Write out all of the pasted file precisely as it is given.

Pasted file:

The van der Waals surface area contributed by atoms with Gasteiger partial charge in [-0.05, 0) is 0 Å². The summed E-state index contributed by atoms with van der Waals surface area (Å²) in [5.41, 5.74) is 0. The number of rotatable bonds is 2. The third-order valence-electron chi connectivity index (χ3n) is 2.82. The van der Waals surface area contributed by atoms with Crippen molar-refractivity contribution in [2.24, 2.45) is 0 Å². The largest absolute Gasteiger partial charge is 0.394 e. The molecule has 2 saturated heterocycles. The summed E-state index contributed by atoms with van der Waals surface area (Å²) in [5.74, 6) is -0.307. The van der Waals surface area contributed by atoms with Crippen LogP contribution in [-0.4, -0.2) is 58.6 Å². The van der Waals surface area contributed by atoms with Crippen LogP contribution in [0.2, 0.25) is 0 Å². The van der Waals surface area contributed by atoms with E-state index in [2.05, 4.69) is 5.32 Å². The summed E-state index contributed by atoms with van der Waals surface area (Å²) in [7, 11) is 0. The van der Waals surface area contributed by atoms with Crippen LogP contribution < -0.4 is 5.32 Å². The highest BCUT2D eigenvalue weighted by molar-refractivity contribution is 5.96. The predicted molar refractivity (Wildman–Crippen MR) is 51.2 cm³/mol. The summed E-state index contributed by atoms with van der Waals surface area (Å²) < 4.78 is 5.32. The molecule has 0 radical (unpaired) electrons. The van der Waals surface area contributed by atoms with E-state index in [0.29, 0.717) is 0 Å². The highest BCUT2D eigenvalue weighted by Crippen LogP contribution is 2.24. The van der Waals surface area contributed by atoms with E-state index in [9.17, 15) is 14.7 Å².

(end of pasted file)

The van der Waals surface area contributed by atoms with Gasteiger partial charge in [-0.05, 0) is 0 Å². The summed E-state index contributed by atoms with van der Waals surface area (Å²) in [5.41, 5.74) is 0. The number of rotatable bonds is 2. The third-order valence-electron chi connectivity index (χ3n) is 2.82. The van der Waals surface area contributed by atoms with Crippen molar-refractivity contribution in [2.24, 2.45) is 0 Å². The largest absolute Gasteiger partial charge is 0.394 e. The molecule has 2 saturated heterocycles. The summed E-state index contributed by atoms with van der Waals surface area (Å²) in [5.74, 6) is -0.307. The van der Waals surface area contributed by atoms with Crippen LogP contribution in [-0.4, -0.2) is 58.6 Å². The van der Waals surface area contributed by atoms with Crippen LogP contribution in [0.2, 0.25) is 0 Å². The van der Waals surface area contributed by atoms with E-state index in [2.05, 4.69) is 5.32 Å². The summed E-state index contributed by atoms with van der Waals surface area (Å²) in [7, 11) is 0. The van der Waals surface area contributed by atoms with Crippen LogP contribution < -0.4 is 5.32 Å². The highest BCUT2D eigenvalue weighted by molar-refractivity contribution is 5.96. The predicted molar refractivity (Wildman–Crippen MR) is 51.2 cm³/mol. The summed E-state index contributed by atoms with van der Waals surface area (Å²) < 4.78 is 5.32. The molecule has 0 radical (unpaired) electrons. The van der Waals surface area contributed by atoms with E-state index in [0.29, 0.717) is 0 Å². The highest BCUT2D eigenvalue weighted by Crippen LogP contribution is 2.24. The van der Waals surface area contributed by atoms with E-state index in [9.17, 15) is 14.7 Å².